Chapter 3 opposes “reparative justice” to its retributive conception. Mark Canuel examines queer theory and cosmopolitan analysis, two modes of critical analysis which he takes to depend on the logic of beauty, and which both view some “attitudes and practices as politically or socially valuable” [73]. He then passes on to the study of Coleridge’s conversation poems, which “make an effort to adopt a reparative vantage point toward others that insists on a rebuilt and strengthened sense of obligation” [83]. In “To Charles Lloyd, on his Proposing to Domesticate with the Author”, “The Nightingale” or “Frost at Midnight”, vibrant argument is an ideal linked with religious dissent. “Rather than mapping individuals and communities onto each other, Coleridge reimagines the structure of those relationships” [9].

Biopolitics, as the interpenetration of law and the body, is the subject of Chapter 4. In his study of the Declaration of the Rights of Man and of the Citizen of 1789, Giorgio Agamben has shown that “all political subjectivity is tied to the formation of the bios – the naturalized, biologized community formed by drawing a boundary of inclusion and exclusion” [95]. The sublime highlights dissent and disagreement within a general scheme of social cooperation. To examine the links between aesthetics, nations, and rights, Canuel turns towards Charlotte Smith’s long poem in blank verse Beachy Head. This posthumous text is all about nationhood, defined as national integrity and enclosure: “the aesthetic mode of the sublime proposes a moral-political stance that involves extension and rebuilding beyond the quandaries of sympathy” [107].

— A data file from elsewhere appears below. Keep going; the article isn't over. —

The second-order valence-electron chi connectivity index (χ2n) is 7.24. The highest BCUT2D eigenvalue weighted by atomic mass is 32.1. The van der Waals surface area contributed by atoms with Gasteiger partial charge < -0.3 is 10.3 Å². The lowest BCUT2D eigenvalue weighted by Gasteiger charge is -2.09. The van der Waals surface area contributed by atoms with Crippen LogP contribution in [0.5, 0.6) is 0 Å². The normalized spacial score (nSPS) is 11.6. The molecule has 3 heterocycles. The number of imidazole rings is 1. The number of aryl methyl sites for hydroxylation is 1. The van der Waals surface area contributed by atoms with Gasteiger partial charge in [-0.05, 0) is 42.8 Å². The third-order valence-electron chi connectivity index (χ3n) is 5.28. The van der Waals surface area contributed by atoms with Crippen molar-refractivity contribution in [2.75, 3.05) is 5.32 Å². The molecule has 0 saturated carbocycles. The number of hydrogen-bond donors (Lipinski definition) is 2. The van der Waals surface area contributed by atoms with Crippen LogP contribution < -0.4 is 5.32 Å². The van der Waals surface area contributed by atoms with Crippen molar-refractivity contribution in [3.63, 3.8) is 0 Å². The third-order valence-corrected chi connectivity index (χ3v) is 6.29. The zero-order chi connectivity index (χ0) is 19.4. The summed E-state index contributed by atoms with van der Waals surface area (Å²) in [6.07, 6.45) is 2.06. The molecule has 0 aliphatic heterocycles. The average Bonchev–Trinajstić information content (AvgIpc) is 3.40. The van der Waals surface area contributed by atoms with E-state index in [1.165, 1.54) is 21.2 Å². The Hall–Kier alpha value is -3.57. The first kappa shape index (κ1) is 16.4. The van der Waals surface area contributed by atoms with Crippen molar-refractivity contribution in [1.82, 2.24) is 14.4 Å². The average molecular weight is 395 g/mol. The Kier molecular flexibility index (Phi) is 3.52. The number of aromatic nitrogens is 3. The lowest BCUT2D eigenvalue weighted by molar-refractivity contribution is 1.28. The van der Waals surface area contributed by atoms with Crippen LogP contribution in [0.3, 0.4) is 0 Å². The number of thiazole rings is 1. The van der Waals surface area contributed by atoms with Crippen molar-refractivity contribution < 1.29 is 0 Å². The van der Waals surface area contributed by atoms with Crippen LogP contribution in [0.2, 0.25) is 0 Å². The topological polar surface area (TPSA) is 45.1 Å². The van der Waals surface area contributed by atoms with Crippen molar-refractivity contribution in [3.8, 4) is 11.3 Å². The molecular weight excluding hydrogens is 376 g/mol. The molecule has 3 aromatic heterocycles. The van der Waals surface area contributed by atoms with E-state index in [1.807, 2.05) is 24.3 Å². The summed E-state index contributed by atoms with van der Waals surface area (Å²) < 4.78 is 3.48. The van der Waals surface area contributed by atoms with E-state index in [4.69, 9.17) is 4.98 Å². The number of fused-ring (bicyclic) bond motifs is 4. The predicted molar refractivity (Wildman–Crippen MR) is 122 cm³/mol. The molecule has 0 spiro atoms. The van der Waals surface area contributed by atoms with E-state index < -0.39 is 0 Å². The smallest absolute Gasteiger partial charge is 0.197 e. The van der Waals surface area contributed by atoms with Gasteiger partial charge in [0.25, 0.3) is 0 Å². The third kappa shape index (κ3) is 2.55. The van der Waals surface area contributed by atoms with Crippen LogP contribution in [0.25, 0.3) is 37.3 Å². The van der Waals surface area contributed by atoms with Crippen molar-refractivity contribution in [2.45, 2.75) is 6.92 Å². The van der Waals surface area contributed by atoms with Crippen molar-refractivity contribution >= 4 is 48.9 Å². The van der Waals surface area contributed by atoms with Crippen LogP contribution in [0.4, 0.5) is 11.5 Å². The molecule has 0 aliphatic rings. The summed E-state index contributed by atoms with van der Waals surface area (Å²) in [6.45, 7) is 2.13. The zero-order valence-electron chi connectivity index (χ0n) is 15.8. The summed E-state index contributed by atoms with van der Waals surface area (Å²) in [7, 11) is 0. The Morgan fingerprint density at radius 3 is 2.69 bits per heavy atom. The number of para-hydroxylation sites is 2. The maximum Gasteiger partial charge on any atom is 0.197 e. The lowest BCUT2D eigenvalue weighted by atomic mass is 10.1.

Surprisingly enough, Chapter 5 considers the rights of animals in the Romantic age, as new individuals can be included within the scope of justice: black slaves, women and other marginal members of society, including non-human members. In “The Mouse’s Petition” (1773), Anna Barbauld assumes an identity among all living things, man having an “angelic” duty of kindness towards the animal, while “the poem also argues for the mouse’s inferiority to the human, just as the human is inferior to the angel” [128]. Sarah Trimmer’s Fabulous Histories (1786) advocate a specific set of duties towards animals. The theory of animal rights is also contaminated by beauty theory: “writers inevitably view the capabilities of animals in terms of their adherence to the logic of beauty, that is, in terms of their anthropomorphic resemblance to humans in their actions and affiliations” [13]. The sublime, however, is present in William Cowper’s depictions of the death of animals: “On a Goldfinch starved to Death in his Cage” (1782) and “On the Death of Mrs. Throckmorton’s Bullfinch” (1789) limit the grief one can feel for dead pets, as opposed to the pity inspired by the fate of slaves. In “Fears in Solitude”, Coleridge insists on the difference between harming humans and harming nonhuman beings. As illustrated by Queen Mab, beauty for Shelley is not based on symmetries and resemblances, but is much closer to the sublime, as a human form which strives to be more than human, to include all living creatures, even plants, since Shelley also advocated vegetarianism. Progress for mankind would mean “a progress toward increasing justice toward all beings” [144].